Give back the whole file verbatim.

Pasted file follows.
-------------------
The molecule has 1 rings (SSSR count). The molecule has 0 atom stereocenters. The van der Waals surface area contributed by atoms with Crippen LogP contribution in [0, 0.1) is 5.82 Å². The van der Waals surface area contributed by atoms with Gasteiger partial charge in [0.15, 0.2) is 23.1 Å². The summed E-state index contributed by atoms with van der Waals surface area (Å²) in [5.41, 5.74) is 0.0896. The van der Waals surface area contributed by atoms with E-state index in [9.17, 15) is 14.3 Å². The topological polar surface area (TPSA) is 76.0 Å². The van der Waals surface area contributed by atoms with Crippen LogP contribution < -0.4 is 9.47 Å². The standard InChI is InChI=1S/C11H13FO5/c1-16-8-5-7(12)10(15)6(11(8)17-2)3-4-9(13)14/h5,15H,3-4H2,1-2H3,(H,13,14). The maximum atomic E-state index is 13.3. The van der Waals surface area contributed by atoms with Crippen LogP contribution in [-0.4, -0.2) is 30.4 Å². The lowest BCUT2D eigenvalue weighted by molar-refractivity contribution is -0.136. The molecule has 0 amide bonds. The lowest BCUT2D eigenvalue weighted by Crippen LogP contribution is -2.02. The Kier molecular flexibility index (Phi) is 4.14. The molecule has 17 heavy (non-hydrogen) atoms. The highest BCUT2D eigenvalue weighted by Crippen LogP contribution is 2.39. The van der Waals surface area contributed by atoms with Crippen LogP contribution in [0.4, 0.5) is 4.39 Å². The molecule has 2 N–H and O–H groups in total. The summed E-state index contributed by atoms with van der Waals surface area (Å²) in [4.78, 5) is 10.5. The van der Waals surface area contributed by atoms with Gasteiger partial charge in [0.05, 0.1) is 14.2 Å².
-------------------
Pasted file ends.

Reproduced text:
The molecule has 1 rings (SSSR count). The molecule has 0 atom stereocenters. The van der Waals surface area contributed by atoms with Crippen LogP contribution in [0, 0.1) is 5.82 Å². The van der Waals surface area contributed by atoms with Gasteiger partial charge in [0.15, 0.2) is 23.1 Å². The summed E-state index contributed by atoms with van der Waals surface area (Å²) in [5.41, 5.74) is 0.0896. The van der Waals surface area contributed by atoms with E-state index in [9.17, 15) is 14.3 Å². The topological polar surface area (TPSA) is 76.0 Å². The van der Waals surface area contributed by atoms with Crippen LogP contribution < -0.4 is 9.47 Å². The standard InChI is InChI=1S/C11H13FO5/c1-16-8-5-7(12)10(15)6(11(8)17-2)3-4-9(13)14/h5,15H,3-4H2,1-2H3,(H,13,14). The maximum atomic E-state index is 13.3. The van der Waals surface area contributed by atoms with Crippen LogP contribution in [-0.4, -0.2) is 30.4 Å². The lowest BCUT2D eigenvalue weighted by molar-refractivity contribution is -0.136. The molecule has 0 amide bonds. The lowest BCUT2D eigenvalue weighted by Crippen LogP contribution is -2.02. The Kier molecular flexibility index (Phi) is 4.14. The molecule has 17 heavy (non-hydrogen) atoms. The highest BCUT2D eigenvalue weighted by Crippen LogP contribution is 2.39. The van der Waals surface area contributed by atoms with Crippen LogP contribution in [0.4, 0.5) is 4.39 Å². The molecule has 2 N–H and O–H groups in total. The summed E-state index contributed by atoms with van der Waals surface area (Å²) in [4.78, 5) is 10.5. The van der Waals surface area contributed by atoms with Gasteiger partial charge in [0.05, 0.1) is 14.2 Å².